Lesson Plan

An Ocean in Colorado?

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Grade Level:
Fourth Grade-Eighth Grade
Subject:
Earth Science, Hydrology, Mathematics
Duration:
45 minutes
Group Size:
Up to 24 (4-8 breakout groups)
Setting:
in the park
National/State Standards:
Science: 5th grade 3.1, 3.2
Math: 4th grade 1.1, 3.1, 4.1; 5th grade 1.1, 3.1
Keywords:
surge flow, medano creek

Overview

Students will understand the globally rare phenomenon of surge flow, exhibited in Medano Creek. Students will conduct an experiment by measuring, recording, and graphing data about stream flow. Students will compare the waves of an ocean on the beach to the surges of water in Medano Creek. They will also use measuring skills to compare the pulses of water.

Objective(s)

Students will understand the globally rare phenomenon of surge flow, exhibited in Medano Creek.

Students will conduct an experiment by measuring, recording, and graphing data about stream flow.

Students will compare the waves of an ocean on the beach to the surges of water in Medano Creek. They will also use measuring skills to compare the pulses of water.

Background

Medano Creek exhibits a unique phenomenon, in that it flows in periodic surges like ocean waves coming onto the beach. For surge flow to occur, three conditions must be met: swift water velocity, shallow water depth, and a sandy streambed. Medano Creek meets all three criteria, as does Sand Creek on the other side of the dunefield. Medano Creek has a steep slope, as streams go, and as a result, the stream has a high velocity. It is also shallow and flows over a bed of almost pure sand. As the water flows, ridges and troughs (antidunes) of sand form on the floor of the creek. The troughs act as tiny dams holding the water back until the flow breaks over the top, causing a surge. New antidunes continually form and break.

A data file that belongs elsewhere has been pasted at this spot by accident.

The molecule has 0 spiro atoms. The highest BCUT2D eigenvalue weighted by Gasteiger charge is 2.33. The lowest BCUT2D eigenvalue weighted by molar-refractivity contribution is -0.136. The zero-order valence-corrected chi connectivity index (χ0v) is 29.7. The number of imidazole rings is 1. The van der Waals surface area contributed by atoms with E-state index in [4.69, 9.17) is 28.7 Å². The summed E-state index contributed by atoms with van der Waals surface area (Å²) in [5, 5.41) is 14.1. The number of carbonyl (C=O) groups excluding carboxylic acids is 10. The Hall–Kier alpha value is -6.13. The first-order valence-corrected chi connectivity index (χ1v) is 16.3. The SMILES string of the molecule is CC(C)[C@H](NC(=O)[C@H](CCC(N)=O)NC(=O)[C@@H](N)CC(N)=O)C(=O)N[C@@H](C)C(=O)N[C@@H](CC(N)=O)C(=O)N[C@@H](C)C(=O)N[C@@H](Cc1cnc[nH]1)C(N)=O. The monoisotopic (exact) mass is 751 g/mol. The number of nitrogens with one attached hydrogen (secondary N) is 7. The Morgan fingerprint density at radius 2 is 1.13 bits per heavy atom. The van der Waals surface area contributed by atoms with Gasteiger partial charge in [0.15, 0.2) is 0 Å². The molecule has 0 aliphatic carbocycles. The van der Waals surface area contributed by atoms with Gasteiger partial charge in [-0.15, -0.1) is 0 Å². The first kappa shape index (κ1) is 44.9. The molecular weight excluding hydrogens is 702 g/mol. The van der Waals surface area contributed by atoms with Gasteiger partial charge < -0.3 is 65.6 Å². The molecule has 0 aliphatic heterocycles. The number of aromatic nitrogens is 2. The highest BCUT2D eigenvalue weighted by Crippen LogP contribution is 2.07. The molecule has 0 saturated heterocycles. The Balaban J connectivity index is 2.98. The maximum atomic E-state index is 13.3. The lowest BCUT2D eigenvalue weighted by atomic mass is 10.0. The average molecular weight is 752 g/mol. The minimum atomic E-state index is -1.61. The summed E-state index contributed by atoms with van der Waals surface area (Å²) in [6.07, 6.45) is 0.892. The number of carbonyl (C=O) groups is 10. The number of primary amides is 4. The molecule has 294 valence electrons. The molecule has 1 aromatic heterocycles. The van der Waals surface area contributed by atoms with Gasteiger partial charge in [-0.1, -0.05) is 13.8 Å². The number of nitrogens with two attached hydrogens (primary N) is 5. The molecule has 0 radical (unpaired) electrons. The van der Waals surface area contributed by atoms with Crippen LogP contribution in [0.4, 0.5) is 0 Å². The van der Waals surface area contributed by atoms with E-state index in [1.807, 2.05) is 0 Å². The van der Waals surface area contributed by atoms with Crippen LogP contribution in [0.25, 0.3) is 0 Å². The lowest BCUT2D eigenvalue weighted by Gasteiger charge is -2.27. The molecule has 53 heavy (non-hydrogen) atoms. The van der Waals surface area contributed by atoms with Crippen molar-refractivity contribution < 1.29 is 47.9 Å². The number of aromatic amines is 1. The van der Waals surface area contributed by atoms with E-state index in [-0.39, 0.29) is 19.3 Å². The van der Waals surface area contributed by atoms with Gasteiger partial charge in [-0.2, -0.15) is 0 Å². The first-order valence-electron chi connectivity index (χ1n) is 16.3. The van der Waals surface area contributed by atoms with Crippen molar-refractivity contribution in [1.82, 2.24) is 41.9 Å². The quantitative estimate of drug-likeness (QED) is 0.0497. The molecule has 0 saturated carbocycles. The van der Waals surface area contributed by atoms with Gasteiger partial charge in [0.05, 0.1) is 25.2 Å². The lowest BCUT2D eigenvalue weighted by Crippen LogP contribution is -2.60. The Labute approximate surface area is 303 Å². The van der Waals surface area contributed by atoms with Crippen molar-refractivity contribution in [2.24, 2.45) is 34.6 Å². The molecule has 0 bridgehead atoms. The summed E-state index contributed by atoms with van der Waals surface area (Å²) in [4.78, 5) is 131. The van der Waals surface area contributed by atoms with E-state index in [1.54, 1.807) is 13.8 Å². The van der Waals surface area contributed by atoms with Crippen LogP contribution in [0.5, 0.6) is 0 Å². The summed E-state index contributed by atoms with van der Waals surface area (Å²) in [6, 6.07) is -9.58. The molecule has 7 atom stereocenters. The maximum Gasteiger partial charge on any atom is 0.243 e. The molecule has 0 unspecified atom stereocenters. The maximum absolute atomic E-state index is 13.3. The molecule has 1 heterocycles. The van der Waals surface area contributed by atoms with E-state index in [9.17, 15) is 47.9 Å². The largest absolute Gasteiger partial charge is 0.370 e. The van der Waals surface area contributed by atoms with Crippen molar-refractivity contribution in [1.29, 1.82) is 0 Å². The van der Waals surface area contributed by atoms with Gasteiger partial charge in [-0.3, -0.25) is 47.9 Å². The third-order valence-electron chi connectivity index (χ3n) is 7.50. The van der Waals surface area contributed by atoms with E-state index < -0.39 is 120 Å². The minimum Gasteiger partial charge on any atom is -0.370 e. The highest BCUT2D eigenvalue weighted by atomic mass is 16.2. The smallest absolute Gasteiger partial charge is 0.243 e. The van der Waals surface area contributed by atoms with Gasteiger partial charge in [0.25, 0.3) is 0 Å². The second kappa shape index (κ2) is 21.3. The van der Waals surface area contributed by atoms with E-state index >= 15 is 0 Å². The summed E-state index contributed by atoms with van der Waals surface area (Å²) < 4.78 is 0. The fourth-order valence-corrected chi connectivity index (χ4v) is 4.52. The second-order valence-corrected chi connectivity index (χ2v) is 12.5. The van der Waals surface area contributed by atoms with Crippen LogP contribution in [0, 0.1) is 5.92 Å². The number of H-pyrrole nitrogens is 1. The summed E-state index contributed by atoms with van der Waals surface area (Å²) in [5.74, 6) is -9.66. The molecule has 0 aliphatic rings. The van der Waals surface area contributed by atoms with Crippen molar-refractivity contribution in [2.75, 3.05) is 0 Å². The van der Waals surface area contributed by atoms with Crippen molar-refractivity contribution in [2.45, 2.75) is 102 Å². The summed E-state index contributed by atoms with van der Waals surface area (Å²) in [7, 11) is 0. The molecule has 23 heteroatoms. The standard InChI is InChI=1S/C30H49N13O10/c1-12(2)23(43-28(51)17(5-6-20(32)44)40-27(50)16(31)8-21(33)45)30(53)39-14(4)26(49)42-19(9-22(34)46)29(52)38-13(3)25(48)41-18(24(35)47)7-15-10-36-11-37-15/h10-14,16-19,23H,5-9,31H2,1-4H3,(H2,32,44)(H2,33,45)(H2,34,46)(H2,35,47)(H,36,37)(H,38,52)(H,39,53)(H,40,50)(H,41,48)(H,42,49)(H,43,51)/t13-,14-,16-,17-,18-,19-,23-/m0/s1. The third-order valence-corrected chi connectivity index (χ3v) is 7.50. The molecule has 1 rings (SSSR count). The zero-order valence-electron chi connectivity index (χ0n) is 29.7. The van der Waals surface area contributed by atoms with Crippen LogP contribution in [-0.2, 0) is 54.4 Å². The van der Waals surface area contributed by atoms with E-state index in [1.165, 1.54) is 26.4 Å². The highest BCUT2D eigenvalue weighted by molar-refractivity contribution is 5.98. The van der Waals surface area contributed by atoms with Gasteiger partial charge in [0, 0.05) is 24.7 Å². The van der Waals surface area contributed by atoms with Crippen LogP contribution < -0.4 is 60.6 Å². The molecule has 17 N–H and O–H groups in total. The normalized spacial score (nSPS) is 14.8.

Surge size and frequency depend on how much water is flowing in Medano Creek. In the spring and early summer, the average frequency occurs approximately every 15 seconds. The students will test to see if the surges really do come every 15 seconds.

In normal precipitation years, these experiments are best conducted during spring and early summer, when Medano Creek is flowing. This is a seasonal creek that typically stops flowing past the main dunes access area from midsummer through early spring. Visit Great Sand Dunes' web page on Medano Creek for the season's flow forecast and current creek conditions. Note that creek flow is highest and surge flow is strongest at sunrise each day; it is lowest and weakest in late afternoon.
 

Materials

stop watches,clipboards, paper, pencil, colored pencils, yardsticks, Surge Flow Graphing Worksheet (PDF)

Procedure

Assessment

Has anyone ever been to a beach by an ocean or lake? How are the waves and surrounding environment similar and/or different from what students are seeing along Medano Creek?

Vocabulary

antidune, bore, hydrology, flow